Lookiloos partnered with Scene Magazine to profile high-powered literary agent and philanthropist Jillian Manus, who raises money for cancer research, speaks to women at shelters and has a ghost in her garden. Read her fascinating story and get a glimpse of her gorgeous conservatory and the gardens of her Atherton estate.
By Julia Prodis Sulek
For Scene Magazine
As the electronic gate slowly opens, the grand estate built nearly a century ago reveals itself. A curving driveway takes you to the edge of the gray stone mansion that is in the heart of Atherton, but looks transplanted from the French countryside. Broad front steps lead you to the leaded glass front doors, where the staff invites you into the library and out back to the tennis court and pool, putting green and redwood grove. The grounds are so vast that you hear Jillian Manus’ voice, with its hint of a British accent, before you see her.
Then there she is, the high-powered literary agent with bestsellers and Oprah picks, gliding down the conservatory steps into the garden, her long camel jacket floating behind her. Like Grace Kelly in “High Society,” you half-expect her to toss back her blond hair and ask, “Are you having a wonderful time?”
She and her husband, venture capitalist Alan Salzman, have indeed thrown their share of fabulous parties here. At one of their legendary Valentine’s Day galas that raise $300,000 a year for the Stanford Cancer Center, a live elephant greeted guests at the door.
So it seems all the more unimaginable when you learn that as vivacious and strong-minded as Manus is now in her late 40s, two decades ago she experienced harrowing, life-threatening abuse. As Manus puts it, “I’ve had everything in my life, and I”ve had nothing in my life.”
And it was when she was left with nothing, “no pride, no hope, no integrity and no possessions,” that she rebuilt herself into the woman she has become.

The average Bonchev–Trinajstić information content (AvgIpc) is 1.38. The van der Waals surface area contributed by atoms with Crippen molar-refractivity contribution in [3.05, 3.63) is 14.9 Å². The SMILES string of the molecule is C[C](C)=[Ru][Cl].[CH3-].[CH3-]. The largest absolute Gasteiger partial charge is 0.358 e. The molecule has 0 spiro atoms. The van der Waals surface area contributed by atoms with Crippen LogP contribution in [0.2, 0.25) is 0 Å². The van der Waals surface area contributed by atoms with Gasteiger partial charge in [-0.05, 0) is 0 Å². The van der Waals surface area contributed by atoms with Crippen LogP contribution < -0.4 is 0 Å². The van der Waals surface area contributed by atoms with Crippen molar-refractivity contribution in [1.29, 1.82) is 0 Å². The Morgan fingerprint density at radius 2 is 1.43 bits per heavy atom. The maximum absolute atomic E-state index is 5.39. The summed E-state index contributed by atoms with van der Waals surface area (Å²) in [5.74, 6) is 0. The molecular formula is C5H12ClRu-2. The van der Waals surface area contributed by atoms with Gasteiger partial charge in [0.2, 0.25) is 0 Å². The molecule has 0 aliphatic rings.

She speaks at women’s shelters and raises money for women’s causes. She throws swanky fundraisers and wishes on stars. She has a ghost in her garden.
Along the way, she has earned the respect of everyone from domestic violence survivors living in shelters (whom she has invited home for lunch), a close-knit group of friends she calls her “broad squad” and California first lady Maria Shriver, who recruited Manus to chair her annual women’s conference and has attended her Valentine’s Ball with her grown daughter.
“Jillian is incredibly smart. She’s late for every meeting – she flies in because she’s so busy. In 30 seconds or less, and 25 words or less, she gets to the core of the issue, and she’s always right,” says Barbara Ralston, vice president of international patient services at Stanford Hospital. “I wish she would get more sleep, and I wish she would take care of herself. But I’ve never seen her do that, because she’s always taking care of someone else.”
Manus has come a long way, mentally, spiritually and professionally, from a horrific turning point in her mid-20s. She was living in Switzerland working for an international finance company when she fell in love with a young Swiss baron, true royalty, who promised her a fairytale life. Instead, the fantasy fell apart when she learned he was keeping secrets, including his alcoholism. She says when she confronted him on the phone to call off the engagement two weeks before the wedding, he came home in a drunken rage.